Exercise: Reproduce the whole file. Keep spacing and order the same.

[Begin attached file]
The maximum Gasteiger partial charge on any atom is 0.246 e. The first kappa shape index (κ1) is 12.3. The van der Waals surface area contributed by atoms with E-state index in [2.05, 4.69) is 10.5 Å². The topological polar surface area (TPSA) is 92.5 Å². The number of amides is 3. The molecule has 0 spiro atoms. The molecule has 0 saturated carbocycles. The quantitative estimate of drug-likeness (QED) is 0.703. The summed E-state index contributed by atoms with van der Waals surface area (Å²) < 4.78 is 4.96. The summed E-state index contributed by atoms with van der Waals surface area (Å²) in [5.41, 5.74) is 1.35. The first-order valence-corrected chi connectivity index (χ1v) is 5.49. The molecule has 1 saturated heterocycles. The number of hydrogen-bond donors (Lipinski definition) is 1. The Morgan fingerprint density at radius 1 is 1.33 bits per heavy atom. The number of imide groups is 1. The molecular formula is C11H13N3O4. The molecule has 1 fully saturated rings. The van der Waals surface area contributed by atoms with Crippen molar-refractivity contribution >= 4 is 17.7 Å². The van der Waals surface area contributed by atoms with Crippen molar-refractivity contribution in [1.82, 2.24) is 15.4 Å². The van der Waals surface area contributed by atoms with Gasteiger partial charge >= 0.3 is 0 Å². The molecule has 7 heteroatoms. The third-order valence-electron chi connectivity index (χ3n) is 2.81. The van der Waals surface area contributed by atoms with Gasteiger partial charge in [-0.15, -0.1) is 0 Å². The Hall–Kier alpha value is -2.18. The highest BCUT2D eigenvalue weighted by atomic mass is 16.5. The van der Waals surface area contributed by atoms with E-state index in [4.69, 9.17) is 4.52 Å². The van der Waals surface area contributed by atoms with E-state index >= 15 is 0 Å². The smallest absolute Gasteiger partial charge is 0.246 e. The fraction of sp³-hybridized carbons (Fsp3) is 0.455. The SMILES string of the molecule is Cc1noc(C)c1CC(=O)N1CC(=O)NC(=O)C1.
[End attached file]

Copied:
The maximum Gasteiger partial charge on any atom is 0.246 e. The first kappa shape index (κ1) is 12.3. The van der Waals surface area contributed by atoms with E-state index in [2.05, 4.69) is 10.5 Å². The topological polar surface area (TPSA) is 92.5 Å². The number of amides is 3. The molecule has 0 spiro atoms. The molecule has 0 saturated carbocycles. The quantitative estimate of drug-likeness (QED) is 0.703. The summed E-state index contributed by atoms with van der Waals surface area (Å²) < 4.78 is 4.96. The summed E-state index contributed by atoms with van der Waals surface area (Å²) in [5.41, 5.74) is 1.35. The first-order valence-corrected chi connectivity index (χ1v) is 5.49. The molecule has 1 saturated heterocycles. The number of hydrogen-bond donors (Lipinski definition) is 1. The Morgan fingerprint density at radius 1 is 1.33 bits per heavy atom. The number of imide groups is 1. The molecular formula is C11H13N3O4. The molecule has 1 fully saturated rings. The van der Waals surface area contributed by atoms with Crippen molar-refractivity contribution >= 4 is 17.7 Å². The van der Waals surface area contributed by atoms with Crippen molar-refractivity contribution in [1.82, 2.24) is 15.4 Å². The van der Waals surface area contributed by atoms with Gasteiger partial charge >= 0.3 is 0 Å². The molecule has 7 heteroatoms. The third-order valence-electron chi connectivity index (χ3n) is 2.81. The van der Waals surface area contributed by atoms with Gasteiger partial charge in [-0.15, -0.1) is 0 Å². The Hall–Kier alpha value is -2.18. The highest BCUT2D eigenvalue weighted by atomic mass is 16.5. The van der Waals surface area contributed by atoms with E-state index in [4.69, 9.17) is 4.52 Å². The van der Waals surface area contributed by atoms with E-state index >= 15 is 0 Å². The smallest absolute Gasteiger partial charge is 0.246 e. The fraction of sp³-hybridized carbons (Fsp3) is 0.455. The SMILES string of the molecule is Cc1noc(C)c1CC(=O)N1CC(=O)NC(=O)C1.